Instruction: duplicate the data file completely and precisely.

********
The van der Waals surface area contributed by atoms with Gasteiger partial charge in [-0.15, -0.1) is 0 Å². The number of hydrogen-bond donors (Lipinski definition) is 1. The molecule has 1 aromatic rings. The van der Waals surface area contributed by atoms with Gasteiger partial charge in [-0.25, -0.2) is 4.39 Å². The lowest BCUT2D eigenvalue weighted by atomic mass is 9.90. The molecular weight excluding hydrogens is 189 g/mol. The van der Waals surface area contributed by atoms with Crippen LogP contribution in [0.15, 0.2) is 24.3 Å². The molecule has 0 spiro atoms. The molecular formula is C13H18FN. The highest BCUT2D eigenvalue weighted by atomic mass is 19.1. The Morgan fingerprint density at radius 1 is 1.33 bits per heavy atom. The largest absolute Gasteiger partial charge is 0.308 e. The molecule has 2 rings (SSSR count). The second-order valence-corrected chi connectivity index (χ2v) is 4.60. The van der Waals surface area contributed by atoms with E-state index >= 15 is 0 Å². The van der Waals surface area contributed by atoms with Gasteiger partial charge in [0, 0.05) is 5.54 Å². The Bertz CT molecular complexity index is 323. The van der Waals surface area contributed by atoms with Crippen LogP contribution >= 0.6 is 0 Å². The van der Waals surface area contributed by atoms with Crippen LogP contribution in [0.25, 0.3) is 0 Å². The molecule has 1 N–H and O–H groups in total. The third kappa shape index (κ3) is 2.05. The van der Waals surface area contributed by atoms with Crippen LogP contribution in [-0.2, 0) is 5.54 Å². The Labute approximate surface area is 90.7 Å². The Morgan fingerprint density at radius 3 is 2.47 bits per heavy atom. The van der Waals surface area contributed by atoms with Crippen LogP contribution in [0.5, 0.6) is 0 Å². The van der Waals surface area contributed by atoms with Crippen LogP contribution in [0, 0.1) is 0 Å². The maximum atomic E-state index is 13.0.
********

The van der Waals surface area contributed by atoms with Gasteiger partial charge in [-0.15, -0.1) is 0 Å². The number of hydrogen-bond donors (Lipinski definition) is 1. The molecule has 1 aromatic rings. The van der Waals surface area contributed by atoms with Gasteiger partial charge in [-0.25, -0.2) is 4.39 Å². The lowest BCUT2D eigenvalue weighted by atomic mass is 9.90. The molecular weight excluding hydrogens is 189 g/mol. The van der Waals surface area contributed by atoms with Crippen LogP contribution in [0.15, 0.2) is 24.3 Å². The molecule has 0 spiro atoms. The molecular formula is C13H18FN. The highest BCUT2D eigenvalue weighted by atomic mass is 19.1. The Morgan fingerprint density at radius 1 is 1.33 bits per heavy atom. The largest absolute Gasteiger partial charge is 0.308 e. The molecule has 2 rings (SSSR count). The second-order valence-corrected chi connectivity index (χ2v) is 4.60. The van der Waals surface area contributed by atoms with E-state index >= 15 is 0 Å². The van der Waals surface area contributed by atoms with Gasteiger partial charge in [0, 0.05) is 5.54 Å². The Bertz CT molecular complexity index is 323. The van der Waals surface area contributed by atoms with Crippen LogP contribution >= 0.6 is 0 Å². The van der Waals surface area contributed by atoms with Crippen LogP contribution in [0.25, 0.3) is 0 Å². The molecule has 1 N–H and O–H groups in total. The third kappa shape index (κ3) is 2.05. The van der Waals surface area contributed by atoms with Crippen LogP contribution in [-0.2, 0) is 5.54 Å². The Labute approximate surface area is 90.7 Å². The Morgan fingerprint density at radius 3 is 2.47 bits per heavy atom. The van der Waals surface area contributed by atoms with Crippen LogP contribution in [0.5, 0.6) is 0 Å². The van der Waals surface area contributed by atoms with Crippen LogP contribution in [0, 0.1) is 0 Å². The maximum atomic E-state index is 13.0.